2019 According to Dodge…Takeaways from the Dodge Construction Outlook

\"DodgeOver the past few months there have been a number of economists and analysts who have shared their projections for 2019 regarding the overall economy. Inevitably, with the topics of tariffs, increased interest rates and no artificial fiscal stimulus (i.e like the tax cut or an infrastructure plan), essentially all are projecting an economic environment of slower growth.
With this as a backdrop, the recent 2019 Dodge Construction Outlook Executive Conference was sobering as it essentially affirmed these macroeconomic forecasts with its focus on the construction trades.
Their predictions, it should be noted, are for total construction spend, not solely electrical spend.  Others such as Electrical Wholesaling’s Market Planning Guide and DISC have made their electrical projections (and they differ as well as use different forecasting methodology.)
There were few from the electrical industry in attendance, which is somewhat surprising.  Jim Lucy from Electrical Wholesaling did attend and shared his observations.
The 1-day conference consisted of some technology speakers, economic specialists, Mike Massimino (A veteran of two space flights, the fourth and fifth Hubble Space Telescope servicing missions in 2002 and 2009) and then Dodge Data & Analytics’ forecast.
Some takeaways from the speakers …

  • Technologist Byron Reese, author of The 4th Age, which he feels is AI, commented that “technology powers progress”, that individuals and companies need to “automate repetition” (repetitious tasks) and that many issues are solvable as they are “just a technology problem” and sometimes “it just takes time.” He highlighted a number of societal challenges that, over time, will be solved through the use of technology, including things such as cancer through the application of technology to address the issue.  He had a different perspective and a “long view.”  From a business viewpoint, this is the core of “digital transformation” and where companies can receive an ROI.  What goes on in your company that is repetitive and could be automate to improve efficiency, accuracy and service.  The next phase will be machine learning / artificial intelligence where systems can “learn” from repetitious activities to provide greater value … chat bots, business intelligence, voice recognition, etc.  You can get his book here.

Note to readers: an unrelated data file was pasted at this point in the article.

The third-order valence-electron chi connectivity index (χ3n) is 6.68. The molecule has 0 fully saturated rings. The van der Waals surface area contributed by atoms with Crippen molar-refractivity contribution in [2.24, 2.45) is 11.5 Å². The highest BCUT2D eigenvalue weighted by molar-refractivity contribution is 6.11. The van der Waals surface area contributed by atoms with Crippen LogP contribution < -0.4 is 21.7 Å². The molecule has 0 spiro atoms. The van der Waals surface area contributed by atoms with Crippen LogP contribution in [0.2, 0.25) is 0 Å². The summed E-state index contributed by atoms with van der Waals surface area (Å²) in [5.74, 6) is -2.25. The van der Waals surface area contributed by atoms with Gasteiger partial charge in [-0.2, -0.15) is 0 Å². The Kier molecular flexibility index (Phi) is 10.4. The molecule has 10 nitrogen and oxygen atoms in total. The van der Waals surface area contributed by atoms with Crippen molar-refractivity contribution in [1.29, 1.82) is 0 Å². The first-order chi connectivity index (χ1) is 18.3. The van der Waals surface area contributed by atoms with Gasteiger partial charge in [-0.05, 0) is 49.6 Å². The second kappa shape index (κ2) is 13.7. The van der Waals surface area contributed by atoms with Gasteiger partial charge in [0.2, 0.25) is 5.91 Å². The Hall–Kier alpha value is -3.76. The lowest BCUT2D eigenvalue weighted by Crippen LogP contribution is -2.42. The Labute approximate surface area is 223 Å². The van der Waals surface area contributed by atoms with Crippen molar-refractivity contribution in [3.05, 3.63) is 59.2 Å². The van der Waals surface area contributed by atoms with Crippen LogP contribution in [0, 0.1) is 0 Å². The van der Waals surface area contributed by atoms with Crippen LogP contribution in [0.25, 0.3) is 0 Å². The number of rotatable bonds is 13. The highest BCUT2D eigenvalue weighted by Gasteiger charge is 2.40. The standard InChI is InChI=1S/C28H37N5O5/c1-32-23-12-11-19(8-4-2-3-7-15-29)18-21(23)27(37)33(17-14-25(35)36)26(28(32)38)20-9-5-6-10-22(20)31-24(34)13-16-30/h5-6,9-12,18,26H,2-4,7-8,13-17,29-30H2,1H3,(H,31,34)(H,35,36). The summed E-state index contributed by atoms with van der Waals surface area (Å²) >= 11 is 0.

• Christina de Ritis spoke regarding consumer credit, Some key points:
    • 6-12 months – Consumer credit market looks positive for the “near term”. Good economic growth, strong employment, wage growth, home pricing, relatively low energy costs, business investments, fiscal stimulus such as tax cuts and spending all contribute to this.